Government Launches Laikipia Street Families’ Chapter To Address Their Plight

The government in an effort to mop up street families and rescue them for rehabilitation has established Laikipia county street families’ chapter.

Laikipia East Deputy County Commissioner Patrick Muli said there was a need to devise creative and unique ways of addressing street families’ challenges to prevent them from returning back to the street after rehabilitation.

”Develop a unique way to handle what is happening in our region, there is a challenge of street families that needs to be addressed. We have to operationalise the chapter and everyone has a responsibility,’ Muli told the street families Laikipia chapter committee in a recent meeting in Nanyuki.

He noted that urban areas of Nanyuki, Rumuruti and Nyahururu were the most prone to street families and at the same time urged for immediate home based solutions.

Laikipia County Director Children Services Tom Ochieng’ said that there were more than 300 street families in the county and revealed that most of them hailed from vulnerable households.

‘Most of the street families come from poor and dysfunctional households where caregivers are alcoholic, vulnerable, chronically ill and single parents with no source of income,’ said Dr Ochieng’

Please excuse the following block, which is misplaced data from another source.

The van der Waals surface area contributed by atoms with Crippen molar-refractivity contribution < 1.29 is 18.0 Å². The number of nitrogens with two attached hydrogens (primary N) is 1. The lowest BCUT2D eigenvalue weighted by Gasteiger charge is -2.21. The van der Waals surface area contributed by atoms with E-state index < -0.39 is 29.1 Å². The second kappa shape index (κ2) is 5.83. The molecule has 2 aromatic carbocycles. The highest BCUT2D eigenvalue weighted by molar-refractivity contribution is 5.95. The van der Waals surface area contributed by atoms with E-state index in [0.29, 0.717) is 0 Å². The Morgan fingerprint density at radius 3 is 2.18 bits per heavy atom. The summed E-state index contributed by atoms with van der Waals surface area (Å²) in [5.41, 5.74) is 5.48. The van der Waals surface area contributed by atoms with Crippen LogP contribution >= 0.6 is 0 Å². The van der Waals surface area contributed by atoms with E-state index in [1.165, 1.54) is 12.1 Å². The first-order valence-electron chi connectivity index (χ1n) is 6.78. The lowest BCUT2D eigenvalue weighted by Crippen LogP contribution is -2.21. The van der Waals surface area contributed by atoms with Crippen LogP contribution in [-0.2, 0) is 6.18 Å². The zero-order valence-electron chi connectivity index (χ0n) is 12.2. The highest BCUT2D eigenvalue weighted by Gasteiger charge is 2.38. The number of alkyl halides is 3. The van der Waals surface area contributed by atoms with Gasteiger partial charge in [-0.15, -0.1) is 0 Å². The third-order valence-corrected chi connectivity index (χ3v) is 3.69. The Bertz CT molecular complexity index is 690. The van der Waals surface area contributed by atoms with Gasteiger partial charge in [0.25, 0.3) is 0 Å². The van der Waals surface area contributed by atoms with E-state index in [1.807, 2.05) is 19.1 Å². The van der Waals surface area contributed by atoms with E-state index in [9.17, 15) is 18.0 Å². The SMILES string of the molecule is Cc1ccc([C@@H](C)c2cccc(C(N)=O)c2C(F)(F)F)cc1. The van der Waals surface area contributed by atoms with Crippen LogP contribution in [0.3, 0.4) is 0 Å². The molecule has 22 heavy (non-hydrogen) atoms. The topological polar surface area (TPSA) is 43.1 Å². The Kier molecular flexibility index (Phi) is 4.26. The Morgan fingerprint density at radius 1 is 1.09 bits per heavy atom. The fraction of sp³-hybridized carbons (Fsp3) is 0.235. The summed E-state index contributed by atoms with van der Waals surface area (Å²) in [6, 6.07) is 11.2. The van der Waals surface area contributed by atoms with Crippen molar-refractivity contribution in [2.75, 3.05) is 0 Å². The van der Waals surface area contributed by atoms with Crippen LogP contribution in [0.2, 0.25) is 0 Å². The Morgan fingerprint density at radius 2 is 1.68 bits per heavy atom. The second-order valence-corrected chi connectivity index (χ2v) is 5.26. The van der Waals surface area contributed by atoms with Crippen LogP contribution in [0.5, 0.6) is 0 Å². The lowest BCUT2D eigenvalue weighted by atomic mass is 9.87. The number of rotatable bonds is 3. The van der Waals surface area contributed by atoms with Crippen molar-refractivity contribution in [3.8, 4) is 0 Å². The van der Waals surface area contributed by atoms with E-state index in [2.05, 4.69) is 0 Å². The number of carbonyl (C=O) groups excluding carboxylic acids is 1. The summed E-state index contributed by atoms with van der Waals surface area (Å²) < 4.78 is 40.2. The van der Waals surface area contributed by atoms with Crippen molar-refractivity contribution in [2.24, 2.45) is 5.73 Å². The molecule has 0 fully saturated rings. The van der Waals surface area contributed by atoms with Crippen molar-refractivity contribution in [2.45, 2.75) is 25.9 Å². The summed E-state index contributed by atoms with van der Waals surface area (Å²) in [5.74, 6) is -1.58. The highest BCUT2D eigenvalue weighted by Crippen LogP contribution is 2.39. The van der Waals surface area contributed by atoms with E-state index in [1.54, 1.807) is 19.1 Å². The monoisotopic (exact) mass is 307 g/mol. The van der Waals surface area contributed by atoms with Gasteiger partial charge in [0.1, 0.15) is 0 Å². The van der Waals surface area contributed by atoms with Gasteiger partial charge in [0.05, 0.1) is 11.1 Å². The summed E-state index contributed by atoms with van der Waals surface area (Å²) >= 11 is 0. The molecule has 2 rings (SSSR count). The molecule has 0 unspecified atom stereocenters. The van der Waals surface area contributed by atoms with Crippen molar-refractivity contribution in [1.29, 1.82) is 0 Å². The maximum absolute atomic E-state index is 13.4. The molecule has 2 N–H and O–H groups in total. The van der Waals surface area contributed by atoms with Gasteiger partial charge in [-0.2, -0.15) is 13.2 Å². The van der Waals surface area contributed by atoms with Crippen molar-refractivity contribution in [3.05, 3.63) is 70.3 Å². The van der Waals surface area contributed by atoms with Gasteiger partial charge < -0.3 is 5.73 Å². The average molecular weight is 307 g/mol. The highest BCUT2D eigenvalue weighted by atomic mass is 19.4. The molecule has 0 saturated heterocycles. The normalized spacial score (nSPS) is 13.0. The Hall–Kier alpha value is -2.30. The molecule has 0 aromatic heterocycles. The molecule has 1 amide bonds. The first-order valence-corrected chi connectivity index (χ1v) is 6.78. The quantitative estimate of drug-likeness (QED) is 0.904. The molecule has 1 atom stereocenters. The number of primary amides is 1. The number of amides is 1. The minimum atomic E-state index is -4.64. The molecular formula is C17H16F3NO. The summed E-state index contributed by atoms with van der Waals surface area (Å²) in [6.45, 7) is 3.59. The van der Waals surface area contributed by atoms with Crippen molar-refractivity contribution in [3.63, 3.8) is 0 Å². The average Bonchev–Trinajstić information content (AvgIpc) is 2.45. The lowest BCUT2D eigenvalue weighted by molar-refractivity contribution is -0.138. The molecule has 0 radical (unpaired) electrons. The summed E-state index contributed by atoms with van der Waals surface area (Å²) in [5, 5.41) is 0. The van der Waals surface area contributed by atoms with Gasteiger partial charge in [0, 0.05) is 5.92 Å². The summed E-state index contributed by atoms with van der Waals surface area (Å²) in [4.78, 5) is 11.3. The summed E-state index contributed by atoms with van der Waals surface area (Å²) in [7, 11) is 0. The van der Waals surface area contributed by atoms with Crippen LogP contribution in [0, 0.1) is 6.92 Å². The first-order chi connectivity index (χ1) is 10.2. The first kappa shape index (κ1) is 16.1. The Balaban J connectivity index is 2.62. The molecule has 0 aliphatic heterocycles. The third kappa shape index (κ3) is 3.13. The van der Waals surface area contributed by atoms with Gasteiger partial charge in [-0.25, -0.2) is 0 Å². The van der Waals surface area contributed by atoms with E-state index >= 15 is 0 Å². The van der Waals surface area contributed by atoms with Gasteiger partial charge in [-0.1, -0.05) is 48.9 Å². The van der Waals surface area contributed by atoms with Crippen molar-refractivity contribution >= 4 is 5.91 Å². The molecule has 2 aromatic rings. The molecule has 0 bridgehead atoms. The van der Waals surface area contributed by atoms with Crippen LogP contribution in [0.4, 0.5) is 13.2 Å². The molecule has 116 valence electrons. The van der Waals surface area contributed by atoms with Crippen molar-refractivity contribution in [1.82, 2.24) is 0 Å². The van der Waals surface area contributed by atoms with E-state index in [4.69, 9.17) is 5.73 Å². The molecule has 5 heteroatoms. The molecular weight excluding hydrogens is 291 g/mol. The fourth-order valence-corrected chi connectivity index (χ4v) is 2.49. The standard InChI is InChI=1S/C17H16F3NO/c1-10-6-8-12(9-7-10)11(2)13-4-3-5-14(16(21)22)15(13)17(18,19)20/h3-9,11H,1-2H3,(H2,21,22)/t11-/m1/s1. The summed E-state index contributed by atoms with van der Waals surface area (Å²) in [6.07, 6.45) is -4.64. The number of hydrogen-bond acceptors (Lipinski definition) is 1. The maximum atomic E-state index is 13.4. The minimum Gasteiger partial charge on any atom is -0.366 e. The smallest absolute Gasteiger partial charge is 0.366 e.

Dr Ochieng’ further pointed out that some children and youth were drug addicts which made it challenging to rehabilitate them amid insufficient and well-equipped facilities in the county.

Additionally, the County Children’s Director pointed out that there was need for financial support, multi-sectoral approach in addressing street families’ menace, apprehension of parents who neglect their children, education support, and narcotics crackdowns.

The chapter which is expected to be supported through Street Families Rehabilitation Trust Fund under the Ministry of Labour and Social Protection is poised to address the plight of street families in coordinating tailor-made rehabilitation programmes for those affected.

Street Families Rehabilitation Trust Fund Programme officer Jackson Mwita urged for partnership from sta
keholders for resource mobilization geared towards supporting the vulnerable street families.

He pointed out that they were at risk and needed to be linked to social protection initiatives aimed at ensuring the beneficiaries becpome self-reliant and independent.

Meanwhile, a census done by Street Families Rehabilitation Trust Fund recently showed that Nairobi had the highest number of street families of about 15,337, followed by Kisumu with 2,746, Nakuru had 2,015 and 1,293 in Meru.

Source: Kenya News Agency